Journal or Book Title
A Volcano Rekindled: The Renewed Eruption of Mount St. Helens, 2004–2006
Frictional properties of gouge bounding the solid dacite plug that extruded at Mount St. Helens during 2004 and 2005 may have caused stick-slip upward motion of the plug and associated seismicity. Laboratory experiments were performed with a ring-shear device to test the dependence of the peak and steady-state frictional strength of the gouge on shearing rate and hold time. A remolded gouge specimen (~0.012 m3 ) was sheared under constant normal stresses ranging from 5 to 200 kPa and at rates ranging from 10-6 to 10-3 m/s. The gouge exhibited rate-weakening behavior at rates lower than 1×10-4 m/s and rate-strengthening at rates above 5×10-4 m/s. Peak strengths occurred during the onset of shearing, when displacements were generally less than 0.5 mm. In slide-holdslide tests, the peak strength of the gouge increased logarithmically as hold times increased from 3 s to almost 105 s. Rate-weakening friction is a requirement for stick-slip behavior that is satisfied by the Mount St. Helens gouge. Indeed, regular stick-slip oscillations were observed in two experiments performed at the highest normal stress and lowest rates of shear. The conditions under which this stick-slip motion occurred indicate that the gouge also satisfies a second criterion for stick-slip behavior of materials exhibiting rateand-state dependent friction—gouge stiffness exceeds that of the ascending magma that drives upward motion of the plug. The presence of highly compliant magma as a driving element may be crucial for generating stick-slip instabilities at the shallow earthquake focal depths observed during the eruption.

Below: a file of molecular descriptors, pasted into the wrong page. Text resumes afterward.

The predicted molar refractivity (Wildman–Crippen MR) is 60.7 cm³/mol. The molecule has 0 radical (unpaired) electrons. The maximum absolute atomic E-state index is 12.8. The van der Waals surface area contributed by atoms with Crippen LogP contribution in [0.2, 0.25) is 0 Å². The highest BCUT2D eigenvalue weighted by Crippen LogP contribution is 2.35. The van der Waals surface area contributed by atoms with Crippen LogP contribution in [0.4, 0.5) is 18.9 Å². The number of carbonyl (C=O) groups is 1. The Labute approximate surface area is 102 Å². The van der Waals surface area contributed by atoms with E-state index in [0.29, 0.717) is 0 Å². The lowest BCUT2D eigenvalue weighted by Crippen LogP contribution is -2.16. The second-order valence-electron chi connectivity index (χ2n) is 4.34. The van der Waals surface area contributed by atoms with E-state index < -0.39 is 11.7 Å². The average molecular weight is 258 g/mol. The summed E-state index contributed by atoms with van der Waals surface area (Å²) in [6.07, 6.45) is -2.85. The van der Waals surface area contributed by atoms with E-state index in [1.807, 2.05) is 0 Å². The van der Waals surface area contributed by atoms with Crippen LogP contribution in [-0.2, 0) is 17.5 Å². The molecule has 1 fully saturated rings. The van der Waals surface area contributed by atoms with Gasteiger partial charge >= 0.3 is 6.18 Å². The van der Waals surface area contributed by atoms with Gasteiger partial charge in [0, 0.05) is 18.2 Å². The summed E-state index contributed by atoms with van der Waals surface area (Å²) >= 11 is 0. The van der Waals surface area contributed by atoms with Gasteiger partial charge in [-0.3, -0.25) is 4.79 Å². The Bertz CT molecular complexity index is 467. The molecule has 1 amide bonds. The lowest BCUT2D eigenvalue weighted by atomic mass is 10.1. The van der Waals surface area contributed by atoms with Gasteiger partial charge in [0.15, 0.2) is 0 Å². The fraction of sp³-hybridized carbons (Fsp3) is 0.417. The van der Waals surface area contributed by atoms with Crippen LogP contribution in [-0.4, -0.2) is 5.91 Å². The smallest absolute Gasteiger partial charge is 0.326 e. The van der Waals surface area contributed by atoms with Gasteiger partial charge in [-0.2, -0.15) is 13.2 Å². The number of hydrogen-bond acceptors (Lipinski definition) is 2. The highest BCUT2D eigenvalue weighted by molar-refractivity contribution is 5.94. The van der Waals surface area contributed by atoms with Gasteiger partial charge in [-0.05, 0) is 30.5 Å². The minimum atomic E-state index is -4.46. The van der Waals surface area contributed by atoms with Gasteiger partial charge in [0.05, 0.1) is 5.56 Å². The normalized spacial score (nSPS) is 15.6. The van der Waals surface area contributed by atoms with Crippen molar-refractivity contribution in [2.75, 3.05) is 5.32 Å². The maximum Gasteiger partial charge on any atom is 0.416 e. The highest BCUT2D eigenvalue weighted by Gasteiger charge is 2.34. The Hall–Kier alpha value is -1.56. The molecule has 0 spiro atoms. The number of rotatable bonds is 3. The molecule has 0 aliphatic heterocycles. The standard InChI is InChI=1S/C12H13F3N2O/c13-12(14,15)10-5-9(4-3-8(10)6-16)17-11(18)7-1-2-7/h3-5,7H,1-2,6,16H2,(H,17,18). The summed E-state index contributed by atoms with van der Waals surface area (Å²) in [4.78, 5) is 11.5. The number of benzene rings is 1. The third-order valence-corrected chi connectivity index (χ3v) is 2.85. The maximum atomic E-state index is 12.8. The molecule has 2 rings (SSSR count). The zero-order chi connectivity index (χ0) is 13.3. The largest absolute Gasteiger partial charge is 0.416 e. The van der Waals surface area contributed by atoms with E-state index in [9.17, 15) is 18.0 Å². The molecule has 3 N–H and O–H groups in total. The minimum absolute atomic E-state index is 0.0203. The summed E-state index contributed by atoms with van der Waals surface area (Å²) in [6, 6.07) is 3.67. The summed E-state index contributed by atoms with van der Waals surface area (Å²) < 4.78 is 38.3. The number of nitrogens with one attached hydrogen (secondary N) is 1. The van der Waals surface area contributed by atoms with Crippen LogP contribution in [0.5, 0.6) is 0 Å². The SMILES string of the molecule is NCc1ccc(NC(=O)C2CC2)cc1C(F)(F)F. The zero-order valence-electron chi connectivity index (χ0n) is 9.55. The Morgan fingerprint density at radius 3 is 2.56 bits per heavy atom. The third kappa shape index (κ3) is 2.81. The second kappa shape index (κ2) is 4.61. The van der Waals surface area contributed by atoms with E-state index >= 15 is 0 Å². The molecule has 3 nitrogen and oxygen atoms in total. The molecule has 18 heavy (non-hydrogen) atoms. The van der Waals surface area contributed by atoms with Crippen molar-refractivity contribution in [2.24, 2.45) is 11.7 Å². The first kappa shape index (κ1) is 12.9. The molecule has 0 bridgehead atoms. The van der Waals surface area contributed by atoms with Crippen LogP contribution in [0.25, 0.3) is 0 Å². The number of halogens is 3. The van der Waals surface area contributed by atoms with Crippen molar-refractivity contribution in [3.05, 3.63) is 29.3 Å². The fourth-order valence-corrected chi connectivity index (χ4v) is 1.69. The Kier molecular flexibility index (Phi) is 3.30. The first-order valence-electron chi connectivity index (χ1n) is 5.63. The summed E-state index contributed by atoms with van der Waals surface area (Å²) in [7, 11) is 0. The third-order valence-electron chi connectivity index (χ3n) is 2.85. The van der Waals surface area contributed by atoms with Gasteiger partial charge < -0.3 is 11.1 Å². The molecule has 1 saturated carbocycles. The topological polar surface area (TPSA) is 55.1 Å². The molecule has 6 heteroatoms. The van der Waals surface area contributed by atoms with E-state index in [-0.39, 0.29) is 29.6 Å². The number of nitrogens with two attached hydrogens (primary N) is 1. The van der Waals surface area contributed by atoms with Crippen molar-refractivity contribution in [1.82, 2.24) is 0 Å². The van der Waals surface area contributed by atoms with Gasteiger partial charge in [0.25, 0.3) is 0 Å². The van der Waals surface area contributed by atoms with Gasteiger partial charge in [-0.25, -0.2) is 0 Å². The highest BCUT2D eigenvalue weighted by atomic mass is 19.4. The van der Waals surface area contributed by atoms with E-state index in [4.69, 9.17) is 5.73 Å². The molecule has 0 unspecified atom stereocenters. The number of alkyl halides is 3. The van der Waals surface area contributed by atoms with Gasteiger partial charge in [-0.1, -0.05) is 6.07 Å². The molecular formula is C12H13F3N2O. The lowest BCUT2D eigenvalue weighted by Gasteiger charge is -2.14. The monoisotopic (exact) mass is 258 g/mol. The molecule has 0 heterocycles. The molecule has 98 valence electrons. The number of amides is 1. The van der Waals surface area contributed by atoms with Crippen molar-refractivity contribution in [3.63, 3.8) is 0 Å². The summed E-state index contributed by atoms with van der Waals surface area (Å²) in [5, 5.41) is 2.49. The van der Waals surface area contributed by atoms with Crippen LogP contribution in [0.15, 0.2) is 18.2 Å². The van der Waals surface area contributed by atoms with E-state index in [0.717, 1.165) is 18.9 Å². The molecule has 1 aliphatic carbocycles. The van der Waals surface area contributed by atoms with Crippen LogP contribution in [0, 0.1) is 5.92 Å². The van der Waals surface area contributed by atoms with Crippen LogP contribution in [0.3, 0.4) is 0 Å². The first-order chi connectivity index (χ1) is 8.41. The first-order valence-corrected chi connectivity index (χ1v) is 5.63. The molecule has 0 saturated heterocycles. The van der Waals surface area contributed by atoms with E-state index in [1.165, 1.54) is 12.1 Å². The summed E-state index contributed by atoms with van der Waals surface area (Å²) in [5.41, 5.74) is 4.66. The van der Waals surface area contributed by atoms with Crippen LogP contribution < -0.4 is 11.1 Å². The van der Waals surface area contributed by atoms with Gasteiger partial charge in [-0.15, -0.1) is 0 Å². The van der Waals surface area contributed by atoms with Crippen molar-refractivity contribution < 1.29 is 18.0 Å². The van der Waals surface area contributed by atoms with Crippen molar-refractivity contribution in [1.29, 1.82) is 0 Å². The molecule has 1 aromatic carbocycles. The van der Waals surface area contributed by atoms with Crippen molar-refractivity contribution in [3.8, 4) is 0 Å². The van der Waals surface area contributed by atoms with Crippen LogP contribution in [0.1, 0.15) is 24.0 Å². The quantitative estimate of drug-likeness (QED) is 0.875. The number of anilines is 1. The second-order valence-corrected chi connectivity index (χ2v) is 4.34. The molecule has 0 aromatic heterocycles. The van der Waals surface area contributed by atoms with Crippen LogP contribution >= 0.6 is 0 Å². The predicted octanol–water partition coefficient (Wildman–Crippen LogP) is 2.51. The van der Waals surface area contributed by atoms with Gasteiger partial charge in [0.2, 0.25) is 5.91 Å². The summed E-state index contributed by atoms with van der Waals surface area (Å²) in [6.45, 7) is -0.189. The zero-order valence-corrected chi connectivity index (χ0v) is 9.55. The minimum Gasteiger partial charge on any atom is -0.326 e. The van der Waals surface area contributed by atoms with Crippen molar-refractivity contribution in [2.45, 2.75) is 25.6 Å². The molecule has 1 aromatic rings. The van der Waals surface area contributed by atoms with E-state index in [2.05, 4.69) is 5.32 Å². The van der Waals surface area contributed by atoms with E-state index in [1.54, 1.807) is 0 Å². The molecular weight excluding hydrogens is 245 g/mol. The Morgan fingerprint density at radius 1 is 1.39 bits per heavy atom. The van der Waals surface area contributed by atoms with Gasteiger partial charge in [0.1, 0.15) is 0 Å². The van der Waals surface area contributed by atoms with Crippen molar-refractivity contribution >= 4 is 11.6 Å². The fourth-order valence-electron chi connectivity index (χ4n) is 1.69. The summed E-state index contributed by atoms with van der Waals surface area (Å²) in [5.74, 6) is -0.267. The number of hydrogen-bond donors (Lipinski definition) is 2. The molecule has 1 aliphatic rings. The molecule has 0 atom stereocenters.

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Moore, Peter Lindsay; Iverson, Neal R.; and Iverson, Richard M., "Frictional Properties of the Mount St. Helens Gouge" (2008). Natural Resource Ecology and Management Publications. 72.